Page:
A southern-fried crime noir set in a backwater Alabama town obsessed with football might not be the best analogue to “GoT” at first blush, but if you look a little deeper there’s a lot to like. The story of Earl Tubb’s return to Craw County, Alabama and the chaos that ensues is rife with morally ambiguous characters, shocking violence and shifting alliances. Give it a chance – it won’t disappoint.

  • The cover of the book An Ember in the Ashes

    An Ember in the Ashes

    Young adult fantasy might not sound like the first choice for fans of “GoT,” but there’s a lot of surprisingly complex YA fantasy set in brutal and unforgiving worlds. An Ember in the Ashes is among the best of a crowded group. Set in a world inspired by ancient Rome, An Ember in the Ashes follows a slave girl named Laia recruited by a band of rebels to spy on the Empire from within its most prestigious, and dangerous, military academy.

  • The cover of the book Saga, Vol. 1

    Saga, Vol. 1

    Brian K. Vaughan is a legendary comic book writer known for his dense plotting, shifting narratives, and nuanced characters. Saga stands alongside some of the best stuff he’s produced. Initially centering on two lovers from warring alien cultures, Saga quickly expands into a space-faring, well, saga set against a galactic war with a host of morally murky characters and ever-changing alliances.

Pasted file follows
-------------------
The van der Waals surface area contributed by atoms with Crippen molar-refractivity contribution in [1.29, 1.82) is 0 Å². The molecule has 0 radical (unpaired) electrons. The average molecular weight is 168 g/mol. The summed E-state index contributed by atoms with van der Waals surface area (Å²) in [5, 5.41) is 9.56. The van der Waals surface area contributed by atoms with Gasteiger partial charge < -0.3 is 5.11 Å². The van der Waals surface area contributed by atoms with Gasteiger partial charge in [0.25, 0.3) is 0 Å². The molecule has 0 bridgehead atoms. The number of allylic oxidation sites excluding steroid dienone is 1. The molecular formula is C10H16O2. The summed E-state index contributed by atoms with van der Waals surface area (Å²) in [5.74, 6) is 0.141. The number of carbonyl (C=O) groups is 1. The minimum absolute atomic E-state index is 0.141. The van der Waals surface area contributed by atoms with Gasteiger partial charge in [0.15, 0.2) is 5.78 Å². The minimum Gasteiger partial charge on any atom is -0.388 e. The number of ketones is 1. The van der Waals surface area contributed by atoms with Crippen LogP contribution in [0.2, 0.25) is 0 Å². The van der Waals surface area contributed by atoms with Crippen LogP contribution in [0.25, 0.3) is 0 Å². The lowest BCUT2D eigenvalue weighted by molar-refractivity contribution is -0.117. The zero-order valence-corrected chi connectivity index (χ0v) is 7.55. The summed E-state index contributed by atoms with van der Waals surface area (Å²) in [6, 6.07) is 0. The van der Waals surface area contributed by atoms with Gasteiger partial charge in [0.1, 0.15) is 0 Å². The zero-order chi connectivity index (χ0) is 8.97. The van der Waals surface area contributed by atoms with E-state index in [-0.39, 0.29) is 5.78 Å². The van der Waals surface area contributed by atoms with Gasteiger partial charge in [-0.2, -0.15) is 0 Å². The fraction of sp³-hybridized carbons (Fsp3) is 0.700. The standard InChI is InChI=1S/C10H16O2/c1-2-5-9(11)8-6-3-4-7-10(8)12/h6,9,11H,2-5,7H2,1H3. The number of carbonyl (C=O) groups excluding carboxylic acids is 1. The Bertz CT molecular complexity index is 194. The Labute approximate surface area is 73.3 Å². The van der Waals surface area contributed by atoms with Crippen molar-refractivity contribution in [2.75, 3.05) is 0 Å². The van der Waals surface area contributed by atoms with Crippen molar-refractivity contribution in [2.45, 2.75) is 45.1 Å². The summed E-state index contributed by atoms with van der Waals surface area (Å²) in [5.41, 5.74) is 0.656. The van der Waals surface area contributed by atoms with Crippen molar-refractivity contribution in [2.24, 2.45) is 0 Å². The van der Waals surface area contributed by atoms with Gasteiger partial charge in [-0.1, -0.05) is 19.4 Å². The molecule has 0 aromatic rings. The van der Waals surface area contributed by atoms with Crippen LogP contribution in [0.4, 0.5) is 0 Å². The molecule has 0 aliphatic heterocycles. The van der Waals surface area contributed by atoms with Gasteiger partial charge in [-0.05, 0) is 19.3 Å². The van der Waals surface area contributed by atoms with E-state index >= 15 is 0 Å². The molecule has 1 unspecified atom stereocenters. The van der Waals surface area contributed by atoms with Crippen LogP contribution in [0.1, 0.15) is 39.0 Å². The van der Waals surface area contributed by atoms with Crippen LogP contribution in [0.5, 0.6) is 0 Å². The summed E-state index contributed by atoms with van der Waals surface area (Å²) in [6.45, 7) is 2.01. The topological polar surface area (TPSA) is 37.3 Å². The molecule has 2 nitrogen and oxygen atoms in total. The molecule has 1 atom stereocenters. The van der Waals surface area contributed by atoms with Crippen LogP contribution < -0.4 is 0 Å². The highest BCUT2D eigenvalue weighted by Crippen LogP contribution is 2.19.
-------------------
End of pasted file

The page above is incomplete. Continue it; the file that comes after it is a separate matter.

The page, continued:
• The cover of the book Wars of the Roses: Margaret of Anjou

    Wars of the Roses: Margaret of Anjou

    It’s no secret that George R. R. Martin drew heavy inspiration from the Wars of Roses – a series of wars fought in the fifteenth century for control of the throne of England. Wars of the Roses: Stormbird is the first in a historical fiction trilogy by Conn Iggulden recounting the brutal conflicts that inspired “GoT.”

  • The cover of the book Big Little Lies

    Big Little Lies

    Granted, this recommendation is a bit of a stretch, but it never hurts to step outside the box every once in a while. Big Little Lies may be far outside the world of “GoT” in terms of setting – after all, a quaint suburban community is a far cry from the Seven Kingdoms – but it’s still a complex page-turner with a cast of morally ambiguous characters vying for power after a tragic “accident” upends the status quo. In the case of Big Little Lies, however, the fighting is done with acid-dripping wit rather than broadswords; the wounds inflicted can cut just as deep though.